Two former soldiers are facing murder charges linked to the shooting of an IRA commander in Northern Ireland at the height of the Troubles over 40 years ago. Joe McCann, 24, was shot dead in Belfast city centre on 15 April, 1972.
No one was charged with his killing at the time, after an investigation by the Royal Ulster Constabulary (RUC).
Now a decision has been taken to prosecute two men, known only as Soldier A, who is 67, and Soldier C, who is 65, who are surviving members of the Parachute Regiment patrol which are said to have fired at McCann. A third man who was also part of the unit who fired at McCann, has since died, the Public Prosecution Service (PPS) said.
A PPS spokesman said: "Following a careful consideration of all the available evidence it has been decided to prosecute two men for the offence of murder."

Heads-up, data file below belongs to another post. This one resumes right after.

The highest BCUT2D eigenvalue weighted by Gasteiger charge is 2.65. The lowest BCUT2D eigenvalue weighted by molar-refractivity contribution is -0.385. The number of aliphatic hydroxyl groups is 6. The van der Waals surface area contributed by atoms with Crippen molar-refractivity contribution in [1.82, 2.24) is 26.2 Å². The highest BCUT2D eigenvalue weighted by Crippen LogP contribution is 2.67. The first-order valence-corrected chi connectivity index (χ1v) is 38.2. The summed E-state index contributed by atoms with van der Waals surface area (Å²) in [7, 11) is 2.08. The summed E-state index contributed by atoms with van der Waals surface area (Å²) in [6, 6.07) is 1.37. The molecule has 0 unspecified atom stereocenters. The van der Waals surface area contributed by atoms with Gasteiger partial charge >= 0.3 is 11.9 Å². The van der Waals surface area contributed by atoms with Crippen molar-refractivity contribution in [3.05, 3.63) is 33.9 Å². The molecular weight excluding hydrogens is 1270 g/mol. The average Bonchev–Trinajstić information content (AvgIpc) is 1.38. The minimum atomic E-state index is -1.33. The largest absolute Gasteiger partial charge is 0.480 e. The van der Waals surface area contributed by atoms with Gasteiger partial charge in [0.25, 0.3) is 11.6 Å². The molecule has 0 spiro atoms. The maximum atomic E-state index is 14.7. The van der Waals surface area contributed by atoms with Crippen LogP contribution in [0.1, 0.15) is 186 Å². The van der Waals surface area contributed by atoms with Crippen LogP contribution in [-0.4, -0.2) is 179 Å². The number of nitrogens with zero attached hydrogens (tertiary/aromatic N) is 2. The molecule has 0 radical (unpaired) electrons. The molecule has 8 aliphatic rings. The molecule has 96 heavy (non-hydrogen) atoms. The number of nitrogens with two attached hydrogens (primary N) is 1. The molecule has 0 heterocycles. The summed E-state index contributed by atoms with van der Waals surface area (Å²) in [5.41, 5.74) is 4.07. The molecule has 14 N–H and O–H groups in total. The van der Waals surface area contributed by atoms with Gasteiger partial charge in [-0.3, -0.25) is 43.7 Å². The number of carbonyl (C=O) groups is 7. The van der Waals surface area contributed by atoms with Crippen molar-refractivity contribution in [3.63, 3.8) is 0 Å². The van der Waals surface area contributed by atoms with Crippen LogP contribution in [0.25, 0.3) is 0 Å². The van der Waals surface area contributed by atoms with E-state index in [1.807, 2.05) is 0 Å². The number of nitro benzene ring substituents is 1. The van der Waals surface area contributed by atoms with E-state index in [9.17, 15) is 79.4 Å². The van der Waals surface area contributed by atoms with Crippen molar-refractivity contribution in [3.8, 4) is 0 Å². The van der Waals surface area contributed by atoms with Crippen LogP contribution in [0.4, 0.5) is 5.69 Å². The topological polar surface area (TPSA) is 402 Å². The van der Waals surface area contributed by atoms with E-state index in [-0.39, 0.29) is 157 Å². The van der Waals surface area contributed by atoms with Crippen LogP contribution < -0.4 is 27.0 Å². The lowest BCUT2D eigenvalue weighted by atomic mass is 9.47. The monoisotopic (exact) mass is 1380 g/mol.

He added: "The decision was reached following an objective and impartial application of the test for prosecution that was conducted in accordance with the code for prosecutors and with the benefit of advice from senior counsel."
McCann had been one of the Official IRA's most prominent activists in the early days of the conflict, referred to commonly as the Troubles. The Historical Enquiries Team (HET), which was set up to investigate unresolved killings in Northern Ireland which occurred at the time of the Troubles, carried out an investigation into McCann's death in 2012.
Northern Ireland Attorney General, John Larkin QC, referred it to the Director of Public Prosecutions in March 2014, where the case was reviewed before prosecutions were brought this week. It is thought that this case is only the second military prosecution involving Northern Ireland since the 1990s. The two suspects are likely to appear in court next year.
In February this year it was announced that the Police Service of Northern Ireland (PSNI) will question former British soldiers in relation to the killing of 13 people during 1972's Bloody Sunday. Then on 7 December police submitted the report to the PPS.